While doctors encourage moms to breastfeed for the first year, studies show that nursing your baby for even the first three to six months of life provides substantial physical and emotional benefits for both baby and mommy. Colostrum (early breast milk that women produce while pregnant and during the first few days after delivery) is filled with nutrients and antibodies for your baby. In addition, your breast milk is specific to your baby, meeting the changing needs and dietary requirments for your little one. It is an incredible bonding experience and provides endless health and wellness benefits for both mommy and baby.
However, many moms who choose to breast feed struggle with the decision of when is best to wean their little one. Nursing your newborn is a very personal decision and is often riddled with strong and contrasting emotions of love and bonding as well as frustration and exhaustion. Because breastfeeding evokes such intense emotions, stopping this practice can raise a lot of feelings of sadness, anxiety and loss. This is completely “normal” and is often a result of a change in hormones. As always, it is important to discuss such feelings with your OB and/or PCP if you are feeling overwhelmed by such emotions.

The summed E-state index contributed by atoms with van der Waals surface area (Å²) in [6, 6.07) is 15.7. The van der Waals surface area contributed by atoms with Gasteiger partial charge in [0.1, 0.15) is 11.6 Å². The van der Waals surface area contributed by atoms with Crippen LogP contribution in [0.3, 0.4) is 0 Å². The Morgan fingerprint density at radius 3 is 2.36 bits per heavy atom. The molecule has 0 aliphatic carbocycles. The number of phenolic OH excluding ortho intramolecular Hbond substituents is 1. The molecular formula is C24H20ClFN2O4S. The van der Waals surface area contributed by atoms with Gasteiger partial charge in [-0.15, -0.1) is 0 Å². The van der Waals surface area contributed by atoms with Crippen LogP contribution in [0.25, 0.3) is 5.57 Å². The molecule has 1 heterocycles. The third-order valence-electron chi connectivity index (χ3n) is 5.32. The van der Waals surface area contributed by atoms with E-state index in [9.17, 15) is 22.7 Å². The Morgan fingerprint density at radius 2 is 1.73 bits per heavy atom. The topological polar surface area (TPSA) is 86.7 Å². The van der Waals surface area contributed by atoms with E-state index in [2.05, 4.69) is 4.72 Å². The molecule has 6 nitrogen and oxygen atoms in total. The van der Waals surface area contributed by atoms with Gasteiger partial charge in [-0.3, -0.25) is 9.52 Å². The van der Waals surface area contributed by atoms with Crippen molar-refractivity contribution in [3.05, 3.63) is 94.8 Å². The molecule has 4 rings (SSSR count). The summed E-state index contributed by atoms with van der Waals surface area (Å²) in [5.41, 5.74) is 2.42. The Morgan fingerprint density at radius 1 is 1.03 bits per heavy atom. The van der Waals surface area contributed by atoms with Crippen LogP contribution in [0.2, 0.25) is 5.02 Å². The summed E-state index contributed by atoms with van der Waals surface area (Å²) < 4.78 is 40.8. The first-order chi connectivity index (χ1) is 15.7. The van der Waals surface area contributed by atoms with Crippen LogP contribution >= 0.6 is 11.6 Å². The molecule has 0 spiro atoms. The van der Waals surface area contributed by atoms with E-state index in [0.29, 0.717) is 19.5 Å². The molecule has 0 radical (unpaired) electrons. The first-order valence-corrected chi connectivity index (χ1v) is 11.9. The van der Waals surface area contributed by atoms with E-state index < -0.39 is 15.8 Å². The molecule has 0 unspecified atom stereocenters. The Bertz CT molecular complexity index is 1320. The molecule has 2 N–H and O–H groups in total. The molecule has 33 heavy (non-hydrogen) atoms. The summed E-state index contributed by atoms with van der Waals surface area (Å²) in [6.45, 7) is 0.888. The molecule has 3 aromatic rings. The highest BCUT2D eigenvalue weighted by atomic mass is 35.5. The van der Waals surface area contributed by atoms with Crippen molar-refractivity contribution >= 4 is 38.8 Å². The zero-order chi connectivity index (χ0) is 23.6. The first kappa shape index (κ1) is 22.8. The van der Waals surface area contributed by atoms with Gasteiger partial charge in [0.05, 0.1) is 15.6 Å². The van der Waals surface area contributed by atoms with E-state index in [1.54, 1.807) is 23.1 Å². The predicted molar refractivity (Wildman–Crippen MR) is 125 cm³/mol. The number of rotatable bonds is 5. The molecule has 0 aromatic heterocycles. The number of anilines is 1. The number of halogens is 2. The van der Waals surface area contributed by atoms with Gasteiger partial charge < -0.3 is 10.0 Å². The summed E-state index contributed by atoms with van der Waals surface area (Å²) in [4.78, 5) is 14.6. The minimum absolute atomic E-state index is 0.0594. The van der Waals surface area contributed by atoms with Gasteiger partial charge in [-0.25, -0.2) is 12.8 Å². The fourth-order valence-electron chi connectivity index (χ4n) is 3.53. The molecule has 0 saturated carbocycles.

Supplementing that special time by including another bonding experience or routine is a helpful way to still feel that closeness and connection with your baby that breastfeeding provided.
Below is a guideline for weaning your little one:
- Week One: 75% Breast Milk; 25% Whole Milk (3 oz breast milk; 1 oz whole milk)
- Week Two: 50% Breast Milk; 50% Whole Milk (3 oz breast milk; 3 oz whole milk)
- Week Three: 25% Breast Milk; 75% Whole Milk (1 oz breast milk; 3 oz whole milk)
- Week Four: 100% Whole Milk, Morning and Night Nursing
- Morning/Night nursing can continue for days/weeks after you wean from breastfeeding until you and your little one feel comfortable with this new change